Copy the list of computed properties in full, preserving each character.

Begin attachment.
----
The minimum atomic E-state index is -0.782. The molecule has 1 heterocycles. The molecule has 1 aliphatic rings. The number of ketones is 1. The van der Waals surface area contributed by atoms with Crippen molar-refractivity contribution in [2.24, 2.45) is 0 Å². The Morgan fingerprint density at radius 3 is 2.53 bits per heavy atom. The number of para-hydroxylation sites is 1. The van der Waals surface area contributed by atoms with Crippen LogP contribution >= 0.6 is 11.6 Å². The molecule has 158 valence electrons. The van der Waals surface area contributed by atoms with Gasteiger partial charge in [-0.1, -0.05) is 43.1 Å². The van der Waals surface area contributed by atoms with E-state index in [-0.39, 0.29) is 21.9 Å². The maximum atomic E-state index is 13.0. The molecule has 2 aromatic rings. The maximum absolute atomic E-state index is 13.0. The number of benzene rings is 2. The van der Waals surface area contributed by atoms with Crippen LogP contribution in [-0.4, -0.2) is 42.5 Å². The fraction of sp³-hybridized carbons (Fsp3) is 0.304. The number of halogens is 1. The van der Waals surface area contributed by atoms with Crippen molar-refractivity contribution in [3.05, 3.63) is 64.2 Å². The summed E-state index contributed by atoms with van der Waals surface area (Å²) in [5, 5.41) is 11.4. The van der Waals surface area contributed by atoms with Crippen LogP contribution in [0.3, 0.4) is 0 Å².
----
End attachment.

The minimum atomic E-state index is -0.782. The molecule has 1 heterocycles. The molecule has 1 aliphatic rings. The number of ketones is 1. The van der Waals surface area contributed by atoms with Crippen molar-refractivity contribution in [2.24, 2.45) is 0 Å². The Morgan fingerprint density at radius 3 is 2.53 bits per heavy atom. The number of para-hydroxylation sites is 1. The van der Waals surface area contributed by atoms with Crippen LogP contribution >= 0.6 is 11.6 Å². The molecule has 158 valence electrons. The van der Waals surface area contributed by atoms with Gasteiger partial charge in [-0.1, -0.05) is 43.1 Å². The van der Waals surface area contributed by atoms with E-state index in [-0.39, 0.29) is 21.9 Å². The maximum atomic E-state index is 13.0. The molecule has 2 aromatic rings. The maximum absolute atomic E-state index is 13.0. The number of benzene rings is 2. The van der Waals surface area contributed by atoms with Crippen LogP contribution in [-0.4, -0.2) is 42.5 Å². The fraction of sp³-hybridized carbons (Fsp3) is 0.304. The number of halogens is 1. The van der Waals surface area contributed by atoms with Crippen molar-refractivity contribution in [3.05, 3.63) is 64.2 Å². The summed E-state index contributed by atoms with van der Waals surface area (Å²) in [5, 5.41) is 11.4. The van der Waals surface area contributed by atoms with Crippen LogP contribution in [0.3, 0.4) is 0 Å².